SOFIA – The 2014 IIHF Ice Hockey U18 World Championship Division III Group A finished with an expected winner, Australia, but in a highly competitive five days of hockey in Winter Sports Palace in Sofia, Bulgaria.
Since the start of the tournament, Australia has been in Division III only five times. In the previous four events (2003, 2005, 2009, 2011) the “Kangaroos” were uncontested, won all 17 games with a 164 goal difference (184-20), and went back to Division II. This time around they earned the promotion to the upper level the hardest way.
“I was very surprised that the competition was so close. It’s obvious that the teams in this division had done a lot of work to be better. But it was also a bit of our own fault, because we haven’t scored goals,” said Australia head coach Steven Lindsay. “We have the least goals scoring percentage in the tournament. It was the same thing last year in Division II – only three goals on 87 shots. It’s something that we need to address in the Australian system. We need to start teaching the kids how to score goals, not only to shoot the puck.”
The very dramatic turn of events in the first four rounds set the stage for unprecedented final day with two teams hoping for promotion (Australia and Bulgaria) and five (everyone except the Aussies) in danger of relegation.
Chinese Taipei won 2-1 against Mexico in the first game on Sunday after trailing 1-0 before the last period. Po-Jui Huang and Ping-En Lu scored in the first six minutes of the third and the Asians secured their spot in the division. Depending on the next game, Chinese Taipei (8 points) could finish second or third, but Mexico needed a point to be safe and now had to wait nervously till the last game of the night.
Israel and Bulgaria went different directions as the tournament progressed. These trends continued, when they met, with the biggest loss for the hosts – 7-2. Aleksandar Panev tallied the two goals (for 1:1 and for the final score) and finished the tournament with a total of four, tied for fourth place in the goal scoring leaders’ table and ranked first in face-offs percentage won (78%). The top scorer and the winner of the award for best forward was the Russian-born Ilya Spektor, who powered the Israeli attack with 17 points (11+6).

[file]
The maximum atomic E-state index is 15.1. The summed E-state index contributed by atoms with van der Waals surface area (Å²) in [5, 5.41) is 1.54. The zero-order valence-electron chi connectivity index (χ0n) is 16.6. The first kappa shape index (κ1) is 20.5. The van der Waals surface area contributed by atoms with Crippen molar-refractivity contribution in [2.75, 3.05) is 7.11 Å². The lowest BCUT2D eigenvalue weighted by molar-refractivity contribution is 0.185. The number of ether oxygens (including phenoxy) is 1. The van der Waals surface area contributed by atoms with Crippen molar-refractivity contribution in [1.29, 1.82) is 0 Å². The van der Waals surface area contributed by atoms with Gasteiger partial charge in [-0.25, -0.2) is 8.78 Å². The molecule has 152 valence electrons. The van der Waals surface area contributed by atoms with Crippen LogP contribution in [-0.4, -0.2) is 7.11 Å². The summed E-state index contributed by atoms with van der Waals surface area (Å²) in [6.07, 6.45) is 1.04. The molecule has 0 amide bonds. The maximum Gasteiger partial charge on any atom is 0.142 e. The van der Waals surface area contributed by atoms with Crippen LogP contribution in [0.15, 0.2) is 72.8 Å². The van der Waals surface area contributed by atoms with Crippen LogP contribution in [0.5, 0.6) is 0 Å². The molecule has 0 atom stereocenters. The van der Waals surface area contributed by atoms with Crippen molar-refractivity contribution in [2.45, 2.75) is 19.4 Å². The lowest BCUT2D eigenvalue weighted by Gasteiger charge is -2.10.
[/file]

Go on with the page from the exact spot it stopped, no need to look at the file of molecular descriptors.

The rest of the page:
“He is a guy that will block a shot for you and score a goal for you. That rubs off in the locker room. A player with that much skill and that much passion for the game can go down and do the sacrifice,” said the American assistant coach for Israel, Derek Eisler. Three players finished the event with 8 points: Israeli Roey Aharonovich (5+3), Dani Boudnikov (1+7) and Mexican Aleksei Gendron (8+0).
Bulgaria started with two narrow wins (3-2 vs. Mexico and 1-0 vs. Australia) and was leading 1-0 against Chinese Taipei until the 48th minute, but went free falling after that losing the game 3-1 and the next with New Zealand 5-4. In this thriller Bulgaria was ahead 2-0 and 3-2, tied at 4:4 with 2:21 minutes left, but allowed the crucial goal 26 second before the final buzzer.
Israel started with a 7-2 win against New Zealand, then lost to Mexico 5-2 and was defeated by Australia 3-2. Then on Friday the Israeli players were able to turn-around the game with Chinese Taipei from 2-3 to 7-3 in the third period.